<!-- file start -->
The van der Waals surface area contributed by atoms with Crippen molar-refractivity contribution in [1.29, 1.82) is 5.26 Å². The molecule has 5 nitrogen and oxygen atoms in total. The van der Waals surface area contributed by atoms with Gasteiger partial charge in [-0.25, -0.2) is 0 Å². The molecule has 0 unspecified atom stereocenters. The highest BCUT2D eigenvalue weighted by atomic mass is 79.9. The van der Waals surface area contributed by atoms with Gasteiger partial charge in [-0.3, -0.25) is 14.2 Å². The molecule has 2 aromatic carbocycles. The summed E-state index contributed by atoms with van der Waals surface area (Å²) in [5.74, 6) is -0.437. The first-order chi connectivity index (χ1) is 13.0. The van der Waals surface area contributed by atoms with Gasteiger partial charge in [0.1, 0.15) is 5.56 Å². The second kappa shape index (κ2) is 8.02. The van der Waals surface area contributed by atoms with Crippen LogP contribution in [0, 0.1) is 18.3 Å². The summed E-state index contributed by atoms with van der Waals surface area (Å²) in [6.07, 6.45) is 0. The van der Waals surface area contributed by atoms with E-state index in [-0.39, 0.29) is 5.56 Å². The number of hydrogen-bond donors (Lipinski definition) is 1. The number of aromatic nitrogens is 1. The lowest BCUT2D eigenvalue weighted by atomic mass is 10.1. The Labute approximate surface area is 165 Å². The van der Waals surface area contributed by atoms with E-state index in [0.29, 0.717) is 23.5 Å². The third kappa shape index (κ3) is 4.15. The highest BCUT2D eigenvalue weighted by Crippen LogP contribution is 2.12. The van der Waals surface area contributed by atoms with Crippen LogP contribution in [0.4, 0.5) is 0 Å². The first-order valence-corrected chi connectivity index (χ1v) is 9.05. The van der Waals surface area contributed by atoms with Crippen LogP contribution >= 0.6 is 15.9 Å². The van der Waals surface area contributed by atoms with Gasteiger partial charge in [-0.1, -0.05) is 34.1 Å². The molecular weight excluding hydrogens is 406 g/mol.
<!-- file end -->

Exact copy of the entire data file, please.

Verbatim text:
The van der Waals surface area contributed by atoms with Crippen molar-refractivity contribution in [1.29, 1.82) is 5.26 Å². The molecule has 5 nitrogen and oxygen atoms in total. The van der Waals surface area contributed by atoms with Gasteiger partial charge in [-0.25, -0.2) is 0 Å². The molecule has 0 unspecified atom stereocenters. The highest BCUT2D eigenvalue weighted by atomic mass is 79.9. The van der Waals surface area contributed by atoms with Gasteiger partial charge in [-0.3, -0.25) is 14.2 Å². The molecule has 2 aromatic carbocycles. The summed E-state index contributed by atoms with van der Waals surface area (Å²) in [5.74, 6) is -0.437. The first-order chi connectivity index (χ1) is 13.0. The van der Waals surface area contributed by atoms with Gasteiger partial charge in [0.1, 0.15) is 5.56 Å². The second kappa shape index (κ2) is 8.02. The van der Waals surface area contributed by atoms with Crippen LogP contribution in [0, 0.1) is 18.3 Å². The summed E-state index contributed by atoms with van der Waals surface area (Å²) in [6.07, 6.45) is 0. The van der Waals surface area contributed by atoms with E-state index in [-0.39, 0.29) is 5.56 Å². The number of hydrogen-bond donors (Lipinski definition) is 1. The number of aromatic nitrogens is 1. The lowest BCUT2D eigenvalue weighted by atomic mass is 10.1. The Labute approximate surface area is 165 Å². The van der Waals surface area contributed by atoms with E-state index in [0.29, 0.717) is 23.5 Å². The third kappa shape index (κ3) is 4.15. The highest BCUT2D eigenvalue weighted by Crippen LogP contribution is 2.12. The van der Waals surface area contributed by atoms with Crippen LogP contribution in [0.4, 0.5) is 0 Å². The first-order valence-corrected chi connectivity index (χ1v) is 9.05. The van der Waals surface area contributed by atoms with Crippen LogP contribution >= 0.6 is 15.9 Å². The van der Waals surface area contributed by atoms with Gasteiger partial charge in [-0.1, -0.05) is 34.1 Å². The molecular weight excluding hydrogens is 406 g/mol.